Gaelic Club cadets meet Irish Minister of State from Dept. of Culture
A very important Irish politician, Minister of State at the Department of Culture, Joe McHugh traveled out of his way to meet with Dr. Rankin Sherling, history instructor at MMI, and the students of the MMI Gaelic Club who are attending Irish language classes at Oideas Gael in Glencolmcille, Ireland for one month. Minister McHugh made this significant effort to meet with the students specifically to offer his encouragement in their endeavor to learn Irish.
“It’s such an honor that a high-level politician like Joe McHugh is so interested in what we’re doing with the Irish language in Alabama,” said Dr. Sherling. “It just makes us want to work harder. ”
Minister McHugh is not only a member of the Prime Minister’s cabinet, the Minister for the Gaeltacht, he is also the Chief Whip in the Irish Parliament for Fine Gael, one of the two main political parties in Ireland. Beyond encouraging the students to keep up their Irish language studies, Minister McHugh spoke with the club in a private meeting about global affairs, politics, work ethic, music and Irish culture including Gaelic football.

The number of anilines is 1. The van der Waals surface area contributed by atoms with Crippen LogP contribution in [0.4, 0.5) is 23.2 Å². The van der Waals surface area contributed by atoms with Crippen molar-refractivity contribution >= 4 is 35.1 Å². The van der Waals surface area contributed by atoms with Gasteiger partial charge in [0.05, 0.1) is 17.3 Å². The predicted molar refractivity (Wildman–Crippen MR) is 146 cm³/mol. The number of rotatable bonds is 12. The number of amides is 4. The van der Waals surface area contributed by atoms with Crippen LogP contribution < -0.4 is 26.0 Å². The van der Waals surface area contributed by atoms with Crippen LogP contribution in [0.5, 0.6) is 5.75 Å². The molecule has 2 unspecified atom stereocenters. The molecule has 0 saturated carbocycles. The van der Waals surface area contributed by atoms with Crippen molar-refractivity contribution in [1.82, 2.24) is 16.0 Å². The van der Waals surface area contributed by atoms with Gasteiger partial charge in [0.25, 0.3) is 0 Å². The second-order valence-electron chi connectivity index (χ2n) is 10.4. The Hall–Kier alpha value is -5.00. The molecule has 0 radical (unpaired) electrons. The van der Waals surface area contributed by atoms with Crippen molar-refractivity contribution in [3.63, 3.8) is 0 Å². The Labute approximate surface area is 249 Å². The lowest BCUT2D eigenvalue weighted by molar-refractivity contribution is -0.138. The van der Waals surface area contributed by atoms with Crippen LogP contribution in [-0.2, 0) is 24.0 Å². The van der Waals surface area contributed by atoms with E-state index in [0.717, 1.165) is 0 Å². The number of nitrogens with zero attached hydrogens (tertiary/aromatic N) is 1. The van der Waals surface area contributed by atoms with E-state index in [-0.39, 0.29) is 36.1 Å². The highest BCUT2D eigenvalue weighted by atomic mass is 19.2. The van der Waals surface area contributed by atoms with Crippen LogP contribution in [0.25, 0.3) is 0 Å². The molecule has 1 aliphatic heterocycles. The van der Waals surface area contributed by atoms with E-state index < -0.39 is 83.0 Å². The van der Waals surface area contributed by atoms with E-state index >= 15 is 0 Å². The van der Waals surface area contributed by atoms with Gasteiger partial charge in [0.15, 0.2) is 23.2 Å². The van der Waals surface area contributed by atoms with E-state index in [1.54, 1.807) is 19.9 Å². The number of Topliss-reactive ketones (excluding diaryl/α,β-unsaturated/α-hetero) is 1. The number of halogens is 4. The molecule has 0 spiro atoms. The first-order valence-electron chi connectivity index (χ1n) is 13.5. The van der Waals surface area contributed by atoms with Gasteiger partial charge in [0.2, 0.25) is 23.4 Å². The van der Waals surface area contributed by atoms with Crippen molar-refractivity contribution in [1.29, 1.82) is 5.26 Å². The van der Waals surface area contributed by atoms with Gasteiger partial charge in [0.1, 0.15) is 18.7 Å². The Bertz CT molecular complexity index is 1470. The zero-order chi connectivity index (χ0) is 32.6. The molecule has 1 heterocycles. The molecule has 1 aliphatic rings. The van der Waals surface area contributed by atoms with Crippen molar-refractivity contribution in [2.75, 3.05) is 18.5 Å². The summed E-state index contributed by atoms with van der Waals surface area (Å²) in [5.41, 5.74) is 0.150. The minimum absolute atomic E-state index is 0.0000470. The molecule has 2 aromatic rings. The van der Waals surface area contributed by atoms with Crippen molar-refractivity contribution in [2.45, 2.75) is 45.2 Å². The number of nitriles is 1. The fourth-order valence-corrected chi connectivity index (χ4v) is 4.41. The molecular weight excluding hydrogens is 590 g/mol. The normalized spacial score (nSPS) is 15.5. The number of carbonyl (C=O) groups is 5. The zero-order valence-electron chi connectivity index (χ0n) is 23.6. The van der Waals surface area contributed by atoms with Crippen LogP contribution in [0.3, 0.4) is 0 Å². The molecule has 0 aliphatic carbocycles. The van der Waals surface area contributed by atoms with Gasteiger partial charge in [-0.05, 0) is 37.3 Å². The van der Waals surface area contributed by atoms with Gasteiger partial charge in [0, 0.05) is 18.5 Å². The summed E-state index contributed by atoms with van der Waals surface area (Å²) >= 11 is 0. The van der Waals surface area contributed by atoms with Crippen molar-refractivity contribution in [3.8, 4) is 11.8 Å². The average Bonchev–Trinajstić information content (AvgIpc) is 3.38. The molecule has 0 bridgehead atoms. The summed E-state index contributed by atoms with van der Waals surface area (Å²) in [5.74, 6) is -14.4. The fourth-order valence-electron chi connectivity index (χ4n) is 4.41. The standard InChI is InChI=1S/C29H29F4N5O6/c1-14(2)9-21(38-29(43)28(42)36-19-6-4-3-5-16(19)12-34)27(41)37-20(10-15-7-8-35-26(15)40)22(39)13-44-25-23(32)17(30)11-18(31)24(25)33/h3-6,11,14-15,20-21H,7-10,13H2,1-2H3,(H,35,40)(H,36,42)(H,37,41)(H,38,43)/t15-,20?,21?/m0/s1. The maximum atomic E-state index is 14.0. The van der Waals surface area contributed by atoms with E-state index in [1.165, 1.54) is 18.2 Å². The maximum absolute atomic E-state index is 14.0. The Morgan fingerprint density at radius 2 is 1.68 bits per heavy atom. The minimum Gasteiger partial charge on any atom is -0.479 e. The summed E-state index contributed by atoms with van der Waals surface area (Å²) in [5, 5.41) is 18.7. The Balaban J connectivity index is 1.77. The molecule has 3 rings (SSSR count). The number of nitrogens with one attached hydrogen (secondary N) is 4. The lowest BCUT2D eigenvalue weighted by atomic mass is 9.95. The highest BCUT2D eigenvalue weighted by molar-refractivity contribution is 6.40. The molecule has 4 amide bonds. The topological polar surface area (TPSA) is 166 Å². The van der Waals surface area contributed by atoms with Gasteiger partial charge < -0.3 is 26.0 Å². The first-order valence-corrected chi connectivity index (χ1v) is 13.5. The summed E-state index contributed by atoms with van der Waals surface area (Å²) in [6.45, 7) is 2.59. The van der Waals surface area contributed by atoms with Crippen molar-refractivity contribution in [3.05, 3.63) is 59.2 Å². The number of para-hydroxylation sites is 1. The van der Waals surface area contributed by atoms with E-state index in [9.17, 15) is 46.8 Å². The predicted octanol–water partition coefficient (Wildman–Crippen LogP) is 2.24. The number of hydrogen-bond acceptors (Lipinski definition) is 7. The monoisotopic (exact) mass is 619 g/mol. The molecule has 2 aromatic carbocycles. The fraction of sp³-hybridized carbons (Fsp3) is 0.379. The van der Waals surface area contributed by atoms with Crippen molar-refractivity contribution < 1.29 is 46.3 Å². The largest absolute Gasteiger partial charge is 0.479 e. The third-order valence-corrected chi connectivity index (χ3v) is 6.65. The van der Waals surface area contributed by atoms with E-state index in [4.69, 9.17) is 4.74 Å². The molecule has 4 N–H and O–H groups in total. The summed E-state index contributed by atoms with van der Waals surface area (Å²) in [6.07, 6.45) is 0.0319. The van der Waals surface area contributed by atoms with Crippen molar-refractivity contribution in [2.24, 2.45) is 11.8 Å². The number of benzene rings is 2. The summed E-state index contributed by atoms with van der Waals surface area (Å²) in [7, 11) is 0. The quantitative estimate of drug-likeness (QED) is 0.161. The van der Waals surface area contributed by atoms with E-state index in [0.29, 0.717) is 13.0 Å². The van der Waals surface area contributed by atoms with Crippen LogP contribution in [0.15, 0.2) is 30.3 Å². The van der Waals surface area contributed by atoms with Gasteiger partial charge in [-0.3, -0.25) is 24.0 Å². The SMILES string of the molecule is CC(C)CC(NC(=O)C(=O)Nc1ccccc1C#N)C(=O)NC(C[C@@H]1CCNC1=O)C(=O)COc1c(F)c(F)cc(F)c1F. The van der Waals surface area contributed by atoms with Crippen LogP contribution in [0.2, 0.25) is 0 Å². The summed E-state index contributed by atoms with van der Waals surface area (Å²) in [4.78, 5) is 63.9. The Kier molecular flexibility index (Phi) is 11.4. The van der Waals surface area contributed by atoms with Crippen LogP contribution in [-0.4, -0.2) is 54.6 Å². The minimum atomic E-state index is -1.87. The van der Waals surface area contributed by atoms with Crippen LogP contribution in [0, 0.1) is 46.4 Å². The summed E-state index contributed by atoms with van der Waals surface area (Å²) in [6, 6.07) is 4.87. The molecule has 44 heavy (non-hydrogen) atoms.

“The Irish language is an important facet of the Irish culture and I think that Minister McHugh represents a strong Irish culture not just in Ireland, but abroad,” said Cadet Joshua Edgar.
The students were engaged throughout the meeting and were left feeling inspired to carry on with their studies of the language and the Irish culture with a renewed sense of determination.
Minister McHugh shared many personal stories during the visit, but the standout anecdote was about his own experience learning of the Irish language. When Minister McHugh was first put into the position as the Minister of the Gaeltacht, he was not able to speak Irish and took much criticism. He responded with admirable determination. Turning to Oideas Gael and others for help, he quickly became fluent, and less than three years after his initial appointment as Minister of the Gaeltacht, he will be returning to Oideas Gael in August to serve as a teacher for a week.
His resolve and tenacity were inspiring.
“What Joe McHugh said made me see that Gaelic is not dying, rather it is growing in places such as America,” said recent MMI graduate, Charles Lampman.